Do you go from happy to sad to angry in an instant? Try this plan to get control of your mood swings and balance your body.
Want to find out if your moodiness is a sign of an imbalance? Take this quiz:
1. Do your mood swings correlate to your appetite levels?
2. Are you frequently changing or canceling plans due to moodiness or sleepiness?
3. Do you find yourself turning to more and more caffeine to get through the day?
4. Do some days seem harder than others for no reason at all?
If you answered yes to one or more of these questions, you may benefit from the following strategies to level out mood swings.
Step #1: The Carb Swap
Many people on no-carb or low-carb diets become moody and irritable. Since carbohydrates release feel-good serotonin, a no-carb diet can reduce serotonin levels. However, too many bad carbs can also lead to mood swings. Eating enough good carbs helps prevent sugar spikes and crashes because they leave your stomach very slowly, delivering serotonin in a slow, controlled way. If you’re on a no-carb diet, consider adding some good carbs to your daily diet. If you’re eating bad carbs like white bread, pasta, chips, cookies, bread and soda, swap them for good carbs like beans, quinoa and whole fruits like berries and apples.
Step #2: The Drink Swap
Many people can relate to the following scenario: You don’t get enough sleep, and so you drink some caffeine to get through your day. Of course, then you have even more trouble sleeping, and you need even more caffeine. This downward spiral continues leaving you completely dependent on too much caffeine, which causes problems in both energy, mood and sleep patterns. The solution? Remove energy drinks, soda and coffee and swap them for white, green and black tea. These forms of tea contain L-theanine, which helps to provide a sense of calm while helping you concentrate. Since tea has less caffeine than coffee and energy drinks (green tea having just a third and white tea having close to none), it will also help to level your moods since you won't be on a roller coaster of up and down energy levels.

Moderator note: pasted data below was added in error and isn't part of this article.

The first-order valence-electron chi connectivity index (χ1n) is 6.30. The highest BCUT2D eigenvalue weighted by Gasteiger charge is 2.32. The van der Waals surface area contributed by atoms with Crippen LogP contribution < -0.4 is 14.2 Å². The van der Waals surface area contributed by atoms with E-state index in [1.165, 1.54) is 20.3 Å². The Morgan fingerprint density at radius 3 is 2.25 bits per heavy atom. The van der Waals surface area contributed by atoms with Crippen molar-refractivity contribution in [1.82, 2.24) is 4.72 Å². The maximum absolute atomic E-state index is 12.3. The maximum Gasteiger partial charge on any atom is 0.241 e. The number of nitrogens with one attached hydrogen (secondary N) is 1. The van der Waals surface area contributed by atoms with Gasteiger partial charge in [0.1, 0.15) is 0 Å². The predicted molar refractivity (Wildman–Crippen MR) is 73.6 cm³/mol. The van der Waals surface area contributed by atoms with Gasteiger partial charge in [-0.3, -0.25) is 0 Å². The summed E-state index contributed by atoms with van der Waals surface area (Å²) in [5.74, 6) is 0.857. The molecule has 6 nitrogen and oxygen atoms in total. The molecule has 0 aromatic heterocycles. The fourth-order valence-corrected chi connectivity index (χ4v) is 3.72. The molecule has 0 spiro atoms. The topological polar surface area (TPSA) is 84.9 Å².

Step #3: Use a Cognitive Behavioral Tool
Cognitive behavioral tools are clinically proven ways to improve mood. When we get in a bad mood, we tend to catastrophize and think of the worst-case scenario. Of course, this only prolongs the bad mood and makes us feel even worse. Transition from glass-half-empty to glass-half-full thinking. The next time you engage in catastrophic, pessimistic thinking and are considering all of the negatives in a situation, stop and consider the positive in the situation or your life. As you make a conscious note of the positive, notice what that does to the way you’re feeling in the present moment.
Step #4: Practice Mindfulness
An effective mindfulness technique to help you to deal with anxiety, stress and changing moods is thought-stream meditation. When you find yourself in a bad mood, stop and close your eyes for a moment. Imagine that you’re sitting next to a stream. This stream contains everything you’re thinking and feeling. Just look and notice what’s in the stream without any judgment. As you see a thought or feeling float by, just say to yourself, “Ah, that’s how it is right now.” Don’t try to slow the stream down or speed it up. Just greet each thing you find in your stream with acceptance as you watch it. Now, also notice another thing: You are separate from this stream. There’s a difference between you sitting here and the stream. You’re not one and the same. You are not your thoughts and feelings, and you don’t need to be controlled by them. In noticing this separation, notice how this sets you free from moodiness.
This plan was created for Dr. Oz's Truth Tube. Get past expert Truth Tube plans here.